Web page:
She Says I Don't Have Glaucoma
Upon still further testing, the ophthalmologist has determined somewhat definitively that I do not have glaucoma or any other immediately apparent degenerative eye diseases. Which is good news, if you're asking me. I do, however, have a significant case of the dry eyeballs, along with various other issues associated with excessive use of computer screens and being old in general. (If you're wondering what dry eye feels like, imagine your eyelids are slices of American cheese (the orange kind), which stick to your eyeballs and drag gently over them with each blink. It's exactly like that.)
I also have chronic eyestrain. On the internet, this is sometimes called Computer Vision Syndrome, but none of my doctors or their technicians have ever used the phrase in my presence. What it means for me is that fluorescent, and some LED, lighting cause everything to appear as though it is vibrating and painful to look at, much like a field of snow on a bright winter's day. Switching focus from near to far and back again hurts and doesn't quite work right. It may take a second or two to lock on fully. On severe days, I see color flashes and after images; and there's a slight headache that never lets up. The worst of these symptoms go away if I reduce my screen time for a few days and force myself to take more breaks throughout the workday.
The doctor has put me on Restasis for the dryness while acknowledging it's possible any benefit I experience may be strictly the result of a placebo effect. I have to say, after only a few days on the eyedrops, my eyes do feel a fair bit better. According to my research, given what Restasis is supposed to do and how it works, any relief this early is almost definitely the result of placebo (and perhaps the long Memorial Day weekend). I'll take what I can get.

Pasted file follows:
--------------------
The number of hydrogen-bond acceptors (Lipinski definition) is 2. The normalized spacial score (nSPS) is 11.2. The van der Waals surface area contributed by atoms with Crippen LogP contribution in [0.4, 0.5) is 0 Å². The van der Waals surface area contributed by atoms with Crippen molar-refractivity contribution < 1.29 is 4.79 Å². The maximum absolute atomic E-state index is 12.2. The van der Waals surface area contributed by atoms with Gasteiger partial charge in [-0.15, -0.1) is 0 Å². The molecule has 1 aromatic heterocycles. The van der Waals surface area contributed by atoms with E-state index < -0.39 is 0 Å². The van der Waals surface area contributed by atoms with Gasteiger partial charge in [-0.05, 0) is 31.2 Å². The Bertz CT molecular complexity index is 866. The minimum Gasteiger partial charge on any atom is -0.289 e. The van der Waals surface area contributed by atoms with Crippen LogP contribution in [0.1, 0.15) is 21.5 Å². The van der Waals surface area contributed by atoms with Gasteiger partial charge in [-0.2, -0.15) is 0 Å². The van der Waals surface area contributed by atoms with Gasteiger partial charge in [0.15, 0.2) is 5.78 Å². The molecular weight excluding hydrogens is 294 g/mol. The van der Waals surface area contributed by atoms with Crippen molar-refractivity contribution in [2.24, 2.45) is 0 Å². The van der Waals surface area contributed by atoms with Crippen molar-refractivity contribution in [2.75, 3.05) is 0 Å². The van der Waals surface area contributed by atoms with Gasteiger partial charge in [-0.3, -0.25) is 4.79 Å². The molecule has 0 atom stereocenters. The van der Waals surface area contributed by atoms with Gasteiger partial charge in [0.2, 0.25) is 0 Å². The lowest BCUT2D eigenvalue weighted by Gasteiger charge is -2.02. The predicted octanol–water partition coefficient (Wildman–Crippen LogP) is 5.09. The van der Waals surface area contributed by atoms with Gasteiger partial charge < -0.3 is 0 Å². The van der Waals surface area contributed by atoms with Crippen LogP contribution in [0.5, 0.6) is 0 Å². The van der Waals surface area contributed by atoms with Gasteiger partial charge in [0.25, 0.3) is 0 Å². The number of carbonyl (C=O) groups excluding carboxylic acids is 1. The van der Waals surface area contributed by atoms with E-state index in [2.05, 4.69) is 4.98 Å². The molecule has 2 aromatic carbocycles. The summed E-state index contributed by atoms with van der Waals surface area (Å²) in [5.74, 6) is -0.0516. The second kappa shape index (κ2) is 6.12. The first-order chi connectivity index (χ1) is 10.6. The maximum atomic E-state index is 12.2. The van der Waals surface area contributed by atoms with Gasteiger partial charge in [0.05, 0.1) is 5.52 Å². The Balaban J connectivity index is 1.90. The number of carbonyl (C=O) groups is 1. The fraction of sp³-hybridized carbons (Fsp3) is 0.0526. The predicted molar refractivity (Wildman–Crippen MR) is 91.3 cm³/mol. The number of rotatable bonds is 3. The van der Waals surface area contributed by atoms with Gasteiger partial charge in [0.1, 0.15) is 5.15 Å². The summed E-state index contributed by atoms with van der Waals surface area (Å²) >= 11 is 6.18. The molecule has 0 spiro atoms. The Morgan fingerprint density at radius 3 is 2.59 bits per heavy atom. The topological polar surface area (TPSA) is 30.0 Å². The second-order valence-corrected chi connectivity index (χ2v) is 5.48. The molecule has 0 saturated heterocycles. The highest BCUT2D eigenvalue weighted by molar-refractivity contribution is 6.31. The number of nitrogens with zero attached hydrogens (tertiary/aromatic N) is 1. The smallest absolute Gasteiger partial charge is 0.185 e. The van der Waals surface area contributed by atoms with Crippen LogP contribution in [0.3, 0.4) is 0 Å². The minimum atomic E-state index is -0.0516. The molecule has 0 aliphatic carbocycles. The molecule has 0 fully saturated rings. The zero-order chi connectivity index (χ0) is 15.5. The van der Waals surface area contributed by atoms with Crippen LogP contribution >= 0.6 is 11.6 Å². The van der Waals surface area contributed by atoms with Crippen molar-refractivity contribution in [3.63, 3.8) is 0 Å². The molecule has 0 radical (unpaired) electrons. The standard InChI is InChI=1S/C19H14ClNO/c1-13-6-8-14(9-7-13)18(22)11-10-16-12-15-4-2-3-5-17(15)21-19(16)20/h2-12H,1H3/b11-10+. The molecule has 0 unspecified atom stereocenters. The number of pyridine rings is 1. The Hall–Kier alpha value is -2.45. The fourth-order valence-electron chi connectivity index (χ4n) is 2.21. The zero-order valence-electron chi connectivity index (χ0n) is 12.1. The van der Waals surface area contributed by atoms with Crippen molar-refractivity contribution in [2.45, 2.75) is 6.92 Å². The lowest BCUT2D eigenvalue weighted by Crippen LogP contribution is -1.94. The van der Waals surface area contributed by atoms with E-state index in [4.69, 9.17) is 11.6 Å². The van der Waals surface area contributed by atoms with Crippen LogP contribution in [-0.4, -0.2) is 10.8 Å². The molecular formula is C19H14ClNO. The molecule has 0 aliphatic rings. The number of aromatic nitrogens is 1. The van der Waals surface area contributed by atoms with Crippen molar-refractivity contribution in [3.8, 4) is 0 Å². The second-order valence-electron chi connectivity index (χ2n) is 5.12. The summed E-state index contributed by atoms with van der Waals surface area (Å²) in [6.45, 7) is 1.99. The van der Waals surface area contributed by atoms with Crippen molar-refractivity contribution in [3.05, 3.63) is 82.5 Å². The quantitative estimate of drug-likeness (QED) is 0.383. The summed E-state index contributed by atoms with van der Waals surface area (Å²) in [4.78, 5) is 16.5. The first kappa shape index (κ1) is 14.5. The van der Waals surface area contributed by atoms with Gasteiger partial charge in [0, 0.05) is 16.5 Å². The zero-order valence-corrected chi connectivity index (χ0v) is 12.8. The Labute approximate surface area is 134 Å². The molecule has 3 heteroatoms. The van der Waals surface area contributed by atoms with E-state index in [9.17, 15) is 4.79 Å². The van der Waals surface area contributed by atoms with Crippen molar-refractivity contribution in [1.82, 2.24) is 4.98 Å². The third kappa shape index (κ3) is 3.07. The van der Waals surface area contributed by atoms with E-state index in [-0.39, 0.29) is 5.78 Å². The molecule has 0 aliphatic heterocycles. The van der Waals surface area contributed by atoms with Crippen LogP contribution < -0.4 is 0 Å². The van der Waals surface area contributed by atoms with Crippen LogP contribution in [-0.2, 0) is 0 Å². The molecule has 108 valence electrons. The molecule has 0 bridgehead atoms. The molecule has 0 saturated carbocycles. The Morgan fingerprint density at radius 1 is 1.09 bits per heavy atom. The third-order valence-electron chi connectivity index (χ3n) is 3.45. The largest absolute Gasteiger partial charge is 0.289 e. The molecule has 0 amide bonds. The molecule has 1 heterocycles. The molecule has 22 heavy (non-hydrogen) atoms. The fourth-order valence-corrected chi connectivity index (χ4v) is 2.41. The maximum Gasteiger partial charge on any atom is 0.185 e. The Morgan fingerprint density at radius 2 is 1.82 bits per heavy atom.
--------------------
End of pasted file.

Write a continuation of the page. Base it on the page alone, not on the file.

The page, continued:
I'm also switching my glasses prescription up to a progressive lens. We think this may reduce some of the impacts of my wearing reading glasses for hours and hours while at work. It will definitely help with the issue of needing to take my glasses off every 5 minutes to talk to someone, only to put them back on again a moment later to look at what we're talking about on the screen. (That's incredibly frustrating.) I ordered the new lenses this afternoon. Progressive lenses are a great deal more expensive than my old prescription. I was not so happy about forking over $310 for new lenses in old frames (even with insurance), but at least I don't have glaucoma.